Ronald Reagan knew that tearing down walls Trumped building them. Presidents Ronald Reagan and Bill Clinton were both widely known as master communicators. Their extraordinary communication skills were a key element that made them wildly popular and successful as presidents. During this highly partisan, crazy political season, much can be learned about how to improve the way we do business in the mortgage industry by studying either of these former presidents.
Regan was dubbed The Great Communicator. “What made him the Great Communicator was Ronald Reagan’s determination and ability to educate his audience, to bring his ideas to life by using illustrations and word pictures to make his arguments vivid to the mind’s eye,” opined Ken Khachigian, former Reagan speechwriter.
Clinton was known as the Explainer in Chief. Media analyst and syndicated columnist Steve Adubato, Ph.D., makes the case that Clinton used two key techniques that contributed to his success as Explainer in Chief. Clinton used the terms “we” and “us” more than “I” when explaining even the most complex geopolitical or economic issues to the electorate. And he employed liberal use of the Q&A approach. Adubato points out, “The former president consistently asked ‘why?’ something was the case and then quickly and confidently answered that question. For example, Clinton asked; ‘Now why is this true? Why does cooperation work better than constant conflict? Because nobody’s right all the time, and a broken clock is right twice a day.’”
What Builds Walls
It’s not a question, and it’s not “who” builds walls, but “what” builds walls. In the mortgage industry, we tend to undertrain and under-explain. We tend to state the “whats” without the “whys” and inadvertently build walls. Let’s use a simple loan origination example to understand this point. When an underwriter provides an approval condition on a loan, he or she typically states what is needed. The processor and the loan originator scurry about to meet the underwriter’s demand and often become extraordinarily frustrated when the underwriter then asks for more information or rejects what is provided as inadequate. The reason often lies in an underlying lack of understanding of why the item was needed by the underwriter. This lack of full communication and understanding the why behind the request leads to additional cycle time for the loan file, additional labor expense for unnecessary back and forth and general inefficiencies. Perhaps more important, simply stating “what” without “why” is an insidious separator that builds walls between colleagues and erodes the culture of companies and our industry overall.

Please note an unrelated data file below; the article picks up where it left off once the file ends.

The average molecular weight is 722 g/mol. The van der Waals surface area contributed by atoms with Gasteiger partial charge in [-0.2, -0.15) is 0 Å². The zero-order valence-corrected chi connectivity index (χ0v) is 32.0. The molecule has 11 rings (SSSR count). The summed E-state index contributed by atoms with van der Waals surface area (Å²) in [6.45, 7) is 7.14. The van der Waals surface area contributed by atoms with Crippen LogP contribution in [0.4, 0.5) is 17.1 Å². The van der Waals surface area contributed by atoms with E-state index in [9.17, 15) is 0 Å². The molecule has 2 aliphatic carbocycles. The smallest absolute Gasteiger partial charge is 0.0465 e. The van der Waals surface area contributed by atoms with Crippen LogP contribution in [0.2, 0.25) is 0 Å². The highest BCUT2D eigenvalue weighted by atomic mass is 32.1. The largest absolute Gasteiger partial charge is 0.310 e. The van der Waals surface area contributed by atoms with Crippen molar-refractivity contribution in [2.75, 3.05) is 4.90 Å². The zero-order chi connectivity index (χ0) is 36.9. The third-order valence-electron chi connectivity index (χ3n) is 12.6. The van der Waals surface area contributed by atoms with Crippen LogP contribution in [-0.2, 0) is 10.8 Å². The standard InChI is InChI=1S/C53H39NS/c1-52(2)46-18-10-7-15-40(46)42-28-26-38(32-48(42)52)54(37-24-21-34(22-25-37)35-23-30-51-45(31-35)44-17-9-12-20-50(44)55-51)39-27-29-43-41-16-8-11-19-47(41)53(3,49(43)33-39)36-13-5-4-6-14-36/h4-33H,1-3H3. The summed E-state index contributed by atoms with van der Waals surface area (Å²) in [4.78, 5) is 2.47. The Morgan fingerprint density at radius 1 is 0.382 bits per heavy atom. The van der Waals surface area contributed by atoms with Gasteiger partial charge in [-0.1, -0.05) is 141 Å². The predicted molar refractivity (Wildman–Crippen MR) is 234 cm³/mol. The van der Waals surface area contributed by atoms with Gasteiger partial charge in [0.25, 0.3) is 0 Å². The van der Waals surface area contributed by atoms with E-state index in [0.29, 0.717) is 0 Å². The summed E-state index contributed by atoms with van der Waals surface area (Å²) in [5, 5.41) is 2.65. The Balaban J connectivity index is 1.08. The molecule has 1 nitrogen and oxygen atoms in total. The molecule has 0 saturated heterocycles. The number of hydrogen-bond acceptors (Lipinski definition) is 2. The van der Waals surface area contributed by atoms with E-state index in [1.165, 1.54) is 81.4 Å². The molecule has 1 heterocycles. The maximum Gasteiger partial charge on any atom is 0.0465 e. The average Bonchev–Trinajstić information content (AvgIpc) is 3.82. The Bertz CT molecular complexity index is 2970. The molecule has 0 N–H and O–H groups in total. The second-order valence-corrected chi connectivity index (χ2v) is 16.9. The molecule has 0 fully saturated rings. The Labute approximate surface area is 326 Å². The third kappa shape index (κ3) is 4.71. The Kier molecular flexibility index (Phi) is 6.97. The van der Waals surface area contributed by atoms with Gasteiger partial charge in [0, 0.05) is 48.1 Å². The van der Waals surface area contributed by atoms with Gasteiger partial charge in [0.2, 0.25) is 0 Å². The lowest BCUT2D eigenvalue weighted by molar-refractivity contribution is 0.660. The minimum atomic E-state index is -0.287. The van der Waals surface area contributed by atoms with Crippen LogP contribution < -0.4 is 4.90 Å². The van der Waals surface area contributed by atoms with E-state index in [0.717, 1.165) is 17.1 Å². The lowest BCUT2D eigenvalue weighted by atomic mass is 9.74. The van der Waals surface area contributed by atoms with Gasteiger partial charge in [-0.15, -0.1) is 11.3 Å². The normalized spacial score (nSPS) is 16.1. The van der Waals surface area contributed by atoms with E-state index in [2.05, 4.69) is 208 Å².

Why Educates and Motivates
It has been my long-held belief that we should train everyone to have (and everyone should have a keen interest in having) a working knowledge of performing the role at least two steps beyond theirs in order to fully understand and be effective in their own role. To extend the example, if the processor and loan originator have a full understanding of not only the underwriting guidelines that prompted the underwriter’s condition, but also of the secondary market’s risk factor experiences that prompted the guideline to begin with, the condition likely would have been fully resolved far more easily and efficiently. Ultimately, the borrower would have been hassled less, the processor and loan originator would have been more productive and the underwriter’s relationship with the production staff would have been stronger. The wall never would have been built had the why been adequately understood with what.
In Regan’s famous 1987 Berlin speech he did not simply say, “Mr. Gorbachev, tear down this wall!” In a mere 2,600 words, he made his demand, provided historical context of the building of the Berlin wall and then explained not only how, but why it had failed to achieve its purpose. Then he invited his foes to join him to work together. Toward the end of the speech, he focused on the unity that could be achieved in tearing down the wall by saying, “and I invite Mr. Gorbachev: Let us work to bring the Eastern and Western parts of the city closer together, so that all the inhabitants of all Berlin can enjoy the benefits that come with life in one of the great cities of the world.”
We all know that the Berlin Wall fell, the cold war thawed and the European Union was eventually formed where the wall formerly stood. It did not happen simply because of the demand to tear down the wall. It happened because of the persuasive context of why. What can you do in your organization to improve efficiencies and cohesiveness using the techniques of the Great Communicator and Explainer in Chief? Consider requiring everyone to explain why each time they state what. Imagine the power and benefits why can offer your organization if consistently used.